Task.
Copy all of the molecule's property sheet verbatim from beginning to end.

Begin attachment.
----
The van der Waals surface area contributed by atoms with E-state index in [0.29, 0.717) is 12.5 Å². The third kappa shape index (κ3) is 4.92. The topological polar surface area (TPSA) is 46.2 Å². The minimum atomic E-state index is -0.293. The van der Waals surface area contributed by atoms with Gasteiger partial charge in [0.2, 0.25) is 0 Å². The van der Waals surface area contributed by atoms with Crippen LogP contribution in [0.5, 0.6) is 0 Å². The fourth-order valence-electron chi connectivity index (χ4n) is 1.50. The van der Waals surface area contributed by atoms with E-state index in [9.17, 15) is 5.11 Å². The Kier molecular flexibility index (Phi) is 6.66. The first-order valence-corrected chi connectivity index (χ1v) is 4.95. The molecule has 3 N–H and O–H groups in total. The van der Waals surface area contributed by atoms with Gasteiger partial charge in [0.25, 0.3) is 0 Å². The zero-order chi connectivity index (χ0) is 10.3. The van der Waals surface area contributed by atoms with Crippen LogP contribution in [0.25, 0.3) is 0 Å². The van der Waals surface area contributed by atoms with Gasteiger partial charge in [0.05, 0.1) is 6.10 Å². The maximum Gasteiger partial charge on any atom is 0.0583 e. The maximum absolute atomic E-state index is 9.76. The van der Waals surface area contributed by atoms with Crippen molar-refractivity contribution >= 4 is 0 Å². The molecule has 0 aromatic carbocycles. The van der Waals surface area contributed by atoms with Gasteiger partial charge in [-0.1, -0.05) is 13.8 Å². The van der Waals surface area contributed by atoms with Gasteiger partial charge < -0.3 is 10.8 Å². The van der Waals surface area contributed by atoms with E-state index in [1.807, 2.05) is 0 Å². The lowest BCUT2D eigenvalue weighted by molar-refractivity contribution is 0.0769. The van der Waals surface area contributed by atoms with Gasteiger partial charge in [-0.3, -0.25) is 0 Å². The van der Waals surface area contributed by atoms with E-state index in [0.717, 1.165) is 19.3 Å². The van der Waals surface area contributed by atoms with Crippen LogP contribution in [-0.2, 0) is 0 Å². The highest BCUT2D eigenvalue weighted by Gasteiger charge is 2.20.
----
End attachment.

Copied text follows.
The van der Waals surface area contributed by atoms with E-state index in [0.29, 0.717) is 12.5 Å². The third kappa shape index (κ3) is 4.92. The topological polar surface area (TPSA) is 46.2 Å². The minimum atomic E-state index is -0.293. The van der Waals surface area contributed by atoms with Gasteiger partial charge in [0.2, 0.25) is 0 Å². The van der Waals surface area contributed by atoms with Crippen LogP contribution in [0.5, 0.6) is 0 Å². The fourth-order valence-electron chi connectivity index (χ4n) is 1.50. The van der Waals surface area contributed by atoms with E-state index in [9.17, 15) is 5.11 Å². The Kier molecular flexibility index (Phi) is 6.66. The first-order valence-corrected chi connectivity index (χ1v) is 4.95. The molecule has 3 N–H and O–H groups in total. The van der Waals surface area contributed by atoms with Gasteiger partial charge in [0.25, 0.3) is 0 Å². The zero-order chi connectivity index (χ0) is 10.3. The van der Waals surface area contributed by atoms with Crippen LogP contribution in [0.25, 0.3) is 0 Å². The van der Waals surface area contributed by atoms with Gasteiger partial charge in [0.05, 0.1) is 6.10 Å². The maximum Gasteiger partial charge on any atom is 0.0583 e. The maximum absolute atomic E-state index is 9.76. The van der Waals surface area contributed by atoms with Crippen molar-refractivity contribution >= 4 is 0 Å². The molecule has 0 aromatic carbocycles. The van der Waals surface area contributed by atoms with Gasteiger partial charge in [-0.1, -0.05) is 13.8 Å². The van der Waals surface area contributed by atoms with Gasteiger partial charge < -0.3 is 10.8 Å². The van der Waals surface area contributed by atoms with E-state index in [1.807, 2.05) is 0 Å². The lowest BCUT2D eigenvalue weighted by molar-refractivity contribution is 0.0769. The van der Waals surface area contributed by atoms with Gasteiger partial charge in [-0.3, -0.25) is 0 Å². The van der Waals surface area contributed by atoms with E-state index in [0.717, 1.165) is 19.3 Å². The van der Waals surface area contributed by atoms with Crippen LogP contribution in [-0.2, 0) is 0 Å². The highest BCUT2D eigenvalue weighted by Gasteiger charge is 2.20.